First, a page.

Artist News Legal

Eleven people claim to be heirs of Prince at court hearing

By | Published on Tuesday 28 June 2016


Representatives for eleven potential heirs of Prince took their seats in a Minnesota courtroom yesterday at a hearing designed to finalise the process for confirming each claimant’s case for being a blood relation of the late popstar.

According to Billboard, the eleven claimants include the musician’s sister Tyka Nelson and the five step-siblings she identified in her initial probate filing. She and four of those step-siblings were personally in attendance yesterday.

Other claimants include two other people who say they are step-sisters of Prince, two women whom claim to be the musician’s niece and grand-niece, and a man who claims to be his son. The latter was represented at yesterday’s hearing despite an Associated Press report that his DNA test had already shown there was not, in fact, a family link.

Those who are deemed rightful heirs of Prince will get a share of his fortune – valued at somewhere between $100 million and $300 million – as well as a say over how his catalogue – both released and unreleased – and legacy is managed moving forward. Legal reps for Nelson and the originally listed step-siblings urged the judge to reach a speedy conclusion on which of the eleven were legit heirs, stressing that decisions needed to be made about the Prince estate sooner rather than later, as well as adding “the family needs some closure”.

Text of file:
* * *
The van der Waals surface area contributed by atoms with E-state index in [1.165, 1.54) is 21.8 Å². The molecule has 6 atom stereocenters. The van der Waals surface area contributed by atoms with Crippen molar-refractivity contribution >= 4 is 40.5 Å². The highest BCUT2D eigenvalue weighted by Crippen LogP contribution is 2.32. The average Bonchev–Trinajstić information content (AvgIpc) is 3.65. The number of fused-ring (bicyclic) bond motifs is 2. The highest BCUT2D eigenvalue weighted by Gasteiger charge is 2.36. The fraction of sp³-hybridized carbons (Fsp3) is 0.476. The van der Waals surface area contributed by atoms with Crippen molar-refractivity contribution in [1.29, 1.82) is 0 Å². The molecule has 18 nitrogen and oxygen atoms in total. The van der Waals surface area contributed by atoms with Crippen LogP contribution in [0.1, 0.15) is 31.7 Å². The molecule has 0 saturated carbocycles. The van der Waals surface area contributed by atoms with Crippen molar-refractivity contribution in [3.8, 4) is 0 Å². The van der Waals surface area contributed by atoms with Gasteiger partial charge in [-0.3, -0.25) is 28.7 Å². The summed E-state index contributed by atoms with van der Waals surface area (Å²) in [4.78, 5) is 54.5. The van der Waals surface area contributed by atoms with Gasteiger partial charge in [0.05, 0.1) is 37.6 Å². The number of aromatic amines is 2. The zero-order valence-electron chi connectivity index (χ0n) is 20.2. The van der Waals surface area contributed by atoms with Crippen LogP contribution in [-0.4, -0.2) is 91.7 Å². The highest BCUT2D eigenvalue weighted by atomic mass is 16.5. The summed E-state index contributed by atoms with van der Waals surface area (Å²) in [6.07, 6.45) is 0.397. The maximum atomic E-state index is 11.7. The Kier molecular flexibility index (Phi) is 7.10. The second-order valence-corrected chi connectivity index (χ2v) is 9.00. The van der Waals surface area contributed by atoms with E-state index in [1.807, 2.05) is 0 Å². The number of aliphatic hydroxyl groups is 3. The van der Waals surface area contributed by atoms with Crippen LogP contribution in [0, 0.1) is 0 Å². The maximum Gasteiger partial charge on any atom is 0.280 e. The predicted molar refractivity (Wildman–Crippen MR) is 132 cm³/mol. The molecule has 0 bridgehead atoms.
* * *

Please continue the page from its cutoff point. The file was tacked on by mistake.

There is still some legal wrangling to be done. Nelson et al back a proposed plan by the trust overseeing the estate for working out who is a legitimate heir, firstly through paperwork and, if necessary, through genetic testing. But the lawyers repping other claimants raised issues not so much with that process, but with the trust’s interpretation of Minnesota probate and parentage law. Things are not quite as straight forward as the trust is saying, said some of the lawyers in the room.

Aware of the demand for speed from some claimants, but also the need to get this right first time, the judge said that there would now be a two week period for evaluating all the competing arguments.

As previously reported, Prince left no will when he died in April. A legal rep for the trust overseeing the estate confirmed administrators had searched thousands of boxes in four separate locations looking for a will and found nothing. “There’s no indication that a will exists”, said the lawyer. “We have basically now looked under every box lid”.